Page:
Sketch by Jack Chalker

The Island of Haruku

Prisoner Under The Rising Sun

The Island of Haruku

 

Haruku -3

Across the straits to the east of Ambon was the island of Haruku and the ship took us there after all the oil and petrol drums had been off-loaded. This was to be our camp for a long time. It was a coral island, one of the "spice" islands boasting nutmeg, pepper and coconut groves. It was getting dark and pouring down with rain when we landed, so the first night was spent under what shelter there was around the trees. With the morning sun arrived a group of natives, bringing with them bamboo poles of various lengths and thicknesses. Whilst the prisoners cleared away undergrowth and did some levelling, the natives built long rectangular huts with bamboo roofs and sides (Atapi), one for the Dutch, one for the English and a cookhouse by a river which was at the bottom of a small hill. Inside the huts on both long walls, bamboo sleeping platforms were hung. It was an education to watch the natives constructing these quarters for us. There was a continuous elevated walkway platform on both sides and flaps in the walls which served as windows. The huts were probably about seventy feet long as we found that each man had enough room to lie down flat on their backs (we had no measuring equipment so always resorted to average man length). There was an entrance at each end with a passageway in the centre. This meant that there was ample room to move around. A wide pathway was dug out by the prisoners, leading down the hill to the river and cookhouse. A parade ground was also levelled out. The Japanese officer in command made his inspection, and we were all counted. The rules of the camp were given to us through a Japanese interpreter. Although he had been brought up in an American mission, he did not translate very well which led to confusion on many occasions. We also met the man who became known as Mori Gunso (Gunso Mori I believe from research, SE), he was the "number one" Japanese. He was the man who was responsible for us, we would carry out his orders and he would personally see that we were punished if the orders were not fulfilled, nobody else had the right to decide punishment (although many did). The guards were mostly from northern Japanese islands and they did not appear to be as aggressive as the previous guards we had encountered. The island had been surveyed by KLM airlines, we were told by the Dutch, as a possible relief runway for the airfield on the island of Ambon, but it had not been started. There was a plateau that needed levelling because of two depressions and there were also large outcrops of rock. The Japanese had decided that it could be levelled by we prisoners of war .As soon as dawn broke, we paraded, numbered off (they insisted on this being done in Japanese), and the guards marched with us to the proposed airstrip. Here we were issued our tools: hammers and chisels of various weights, bamboo poles and many sacks destined to become slings. Again we became three groups: rock breakers; carriers; hole fillers or "levellers". The rate of progress, with the tools available and the lack of enthusiasm for the job, was very slow. The Japanese brought in some more men of their own to augment our numbers. They were equipped with superior tools, explosive charges, light railway lines, and trucks.

A Japanese civilian arrived on the scene who looked like the old American film star Jack Holt. He was undoubtedly an expert and knew exactly where holes had to be made in the coral and how deep they had to be. We were issued with bigger heavier hammers and heavy strong metal stakes. One held the stake upright while the other hammered it in. Jack Holt would then lay the charges. Everyone retired to a safe distance and after the explosion the coral was thrown into the trucks for dumping. Things began to run more smoothly which meant that other jobs could be tackled. There were accidents, but to keep up our spirits, the British on their march back to the camp, led by some Southern Welsh voices, would sing as they walked. The Japanese guards seemed puzzled, but after a couple of nights they were demanding the songs, especially "She'll be wearing silk pyjamas when she comes"! They were intrigued and sometimes sang along with faltering mock-English accents. It would not surprise me if some of the Japanese when they got home after the war, would have sung this to their children, some had learnt it by rote!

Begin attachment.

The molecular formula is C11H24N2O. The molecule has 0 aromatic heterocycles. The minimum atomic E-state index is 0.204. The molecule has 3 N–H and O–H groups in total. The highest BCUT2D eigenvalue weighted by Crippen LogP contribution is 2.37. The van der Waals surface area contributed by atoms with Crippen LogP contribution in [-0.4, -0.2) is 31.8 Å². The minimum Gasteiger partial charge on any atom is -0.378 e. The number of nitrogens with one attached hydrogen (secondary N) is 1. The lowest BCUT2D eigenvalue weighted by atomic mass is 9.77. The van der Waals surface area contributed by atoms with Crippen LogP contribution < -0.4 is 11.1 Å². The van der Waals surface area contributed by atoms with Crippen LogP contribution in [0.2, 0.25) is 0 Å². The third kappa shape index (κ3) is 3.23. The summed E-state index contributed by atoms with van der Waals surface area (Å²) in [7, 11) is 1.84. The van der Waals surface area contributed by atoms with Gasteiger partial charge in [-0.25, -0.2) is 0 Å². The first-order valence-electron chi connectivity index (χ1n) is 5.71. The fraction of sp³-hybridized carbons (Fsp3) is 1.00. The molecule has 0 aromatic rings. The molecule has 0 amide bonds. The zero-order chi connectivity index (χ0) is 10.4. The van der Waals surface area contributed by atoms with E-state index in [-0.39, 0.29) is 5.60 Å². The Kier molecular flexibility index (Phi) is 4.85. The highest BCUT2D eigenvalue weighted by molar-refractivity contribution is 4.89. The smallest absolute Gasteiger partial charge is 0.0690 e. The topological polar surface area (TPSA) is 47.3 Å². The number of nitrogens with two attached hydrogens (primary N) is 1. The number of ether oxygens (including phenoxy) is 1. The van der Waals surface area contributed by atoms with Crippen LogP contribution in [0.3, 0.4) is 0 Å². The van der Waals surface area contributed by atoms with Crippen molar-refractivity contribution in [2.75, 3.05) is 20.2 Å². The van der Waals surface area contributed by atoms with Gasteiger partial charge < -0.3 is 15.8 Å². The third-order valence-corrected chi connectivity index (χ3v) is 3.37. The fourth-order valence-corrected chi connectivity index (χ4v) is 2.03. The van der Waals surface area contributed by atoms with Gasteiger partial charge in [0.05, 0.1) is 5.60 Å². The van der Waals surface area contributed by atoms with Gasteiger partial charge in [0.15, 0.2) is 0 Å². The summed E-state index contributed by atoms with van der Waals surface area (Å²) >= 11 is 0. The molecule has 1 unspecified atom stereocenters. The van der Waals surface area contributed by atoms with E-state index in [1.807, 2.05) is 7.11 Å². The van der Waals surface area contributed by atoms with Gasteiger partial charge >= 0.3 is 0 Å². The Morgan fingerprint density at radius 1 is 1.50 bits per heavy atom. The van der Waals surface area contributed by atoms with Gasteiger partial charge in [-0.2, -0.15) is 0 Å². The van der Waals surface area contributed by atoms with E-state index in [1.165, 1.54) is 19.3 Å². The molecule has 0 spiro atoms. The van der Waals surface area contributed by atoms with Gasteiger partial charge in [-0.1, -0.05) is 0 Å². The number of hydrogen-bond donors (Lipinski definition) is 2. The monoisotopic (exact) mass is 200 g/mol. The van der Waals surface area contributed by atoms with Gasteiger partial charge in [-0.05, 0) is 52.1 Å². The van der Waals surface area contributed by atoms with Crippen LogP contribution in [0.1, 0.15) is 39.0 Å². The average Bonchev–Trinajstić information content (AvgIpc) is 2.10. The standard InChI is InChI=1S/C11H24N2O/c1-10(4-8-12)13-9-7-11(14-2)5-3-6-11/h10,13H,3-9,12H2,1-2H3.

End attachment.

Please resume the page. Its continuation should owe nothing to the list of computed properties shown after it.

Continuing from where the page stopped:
Ships began to arrive bringing barrels of petrol that we had to put onto lorries and take up to the airfield. There, they were unloaded, stacked up, and then covered over with palm tree fronds as camouflage. We had already discovered that if we "accidentally" dropped a barrel onto a coral outcrop, it leaked. The Japanese became alerted to our dodge and some heavy punishments were handed out including beating with bamboo. I experienced this treatment and have had chronic varicose veins all my life since then. At the end of the runway there was a slight downward slope. The Japanese decided that it could be excavated and storage space made in tunnels. So, each morning a number of men were detailed. It was also decided that a road had to be dug through a coconut plantation down to the mouth of another river where a jetty could be built for ships bringing in supplies. The Japanese axes made no impression on the coconut trees so they had to be dug out of the ground. It sometimes took a complete working party one whole day to clear just one tree. After some weeks the road was levelled and stones were taken from the bed of the river because of their smoothness to form a surface. The only trouble as far as we were concerned was that the strongest men were required on the banks of the river to put the stones into the trucks. Thus, the smallest and weakest were in the river spending half the time with their heads under water. If they changed round, it was all hard work for the small fellows. This made for very tired men returning for the night. On the walk back to camp everyone surreptitiously gathered any wild fruits or edible leaves within reach which we added to our issue of boiled rice. We also began to acquire Coconut oil at this time. (See short story Trading with Natives ) About this time, the aerial visits by American planes commenced. The first night visit allowed us the opportunity to do some fishing for ourselves. It worked. So we had to do it again and again. Eventually things went wrong but it also provided us with one of our funnier moments. (See short story Ikan Men)